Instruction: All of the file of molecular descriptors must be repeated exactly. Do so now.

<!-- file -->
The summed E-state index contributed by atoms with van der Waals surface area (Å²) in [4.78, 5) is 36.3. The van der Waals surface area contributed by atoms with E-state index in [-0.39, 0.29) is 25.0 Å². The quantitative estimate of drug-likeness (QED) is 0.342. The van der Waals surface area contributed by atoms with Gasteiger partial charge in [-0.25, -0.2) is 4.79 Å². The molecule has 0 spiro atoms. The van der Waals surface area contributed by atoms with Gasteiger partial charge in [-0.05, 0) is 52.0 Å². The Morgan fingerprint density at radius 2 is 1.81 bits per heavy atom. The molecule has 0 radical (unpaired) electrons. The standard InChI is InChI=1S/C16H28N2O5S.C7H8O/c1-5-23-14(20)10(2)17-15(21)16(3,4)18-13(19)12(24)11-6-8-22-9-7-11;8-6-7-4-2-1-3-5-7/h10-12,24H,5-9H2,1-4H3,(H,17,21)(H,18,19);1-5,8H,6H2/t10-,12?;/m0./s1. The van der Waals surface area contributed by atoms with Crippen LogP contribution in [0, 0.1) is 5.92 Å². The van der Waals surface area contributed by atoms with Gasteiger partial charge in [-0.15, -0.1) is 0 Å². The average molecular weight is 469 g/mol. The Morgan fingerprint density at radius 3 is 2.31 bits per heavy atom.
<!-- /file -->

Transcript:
The summed E-state index contributed by atoms with van der Waals surface area (Å²) in [4.78, 5) is 36.3. The van der Waals surface area contributed by atoms with E-state index in [-0.39, 0.29) is 25.0 Å². The quantitative estimate of drug-likeness (QED) is 0.342. The van der Waals surface area contributed by atoms with Gasteiger partial charge in [-0.25, -0.2) is 4.79 Å². The molecule has 0 spiro atoms. The van der Waals surface area contributed by atoms with Gasteiger partial charge in [-0.05, 0) is 52.0 Å². The Morgan fingerprint density at radius 2 is 1.81 bits per heavy atom. The molecule has 0 radical (unpaired) electrons. The standard InChI is InChI=1S/C16H28N2O5S.C7H8O/c1-5-23-14(20)10(2)17-15(21)16(3,4)18-13(19)12(24)11-6-8-22-9-7-11;8-6-7-4-2-1-3-5-7/h10-12,24H,5-9H2,1-4H3,(H,17,21)(H,18,19);1-5,8H,6H2/t10-,12?;/m0./s1. The van der Waals surface area contributed by atoms with Crippen LogP contribution in [0, 0.1) is 5.92 Å². The van der Waals surface area contributed by atoms with Gasteiger partial charge in [-0.15, -0.1) is 0 Å². The average molecular weight is 469 g/mol. The Morgan fingerprint density at radius 3 is 2.31 bits per heavy atom.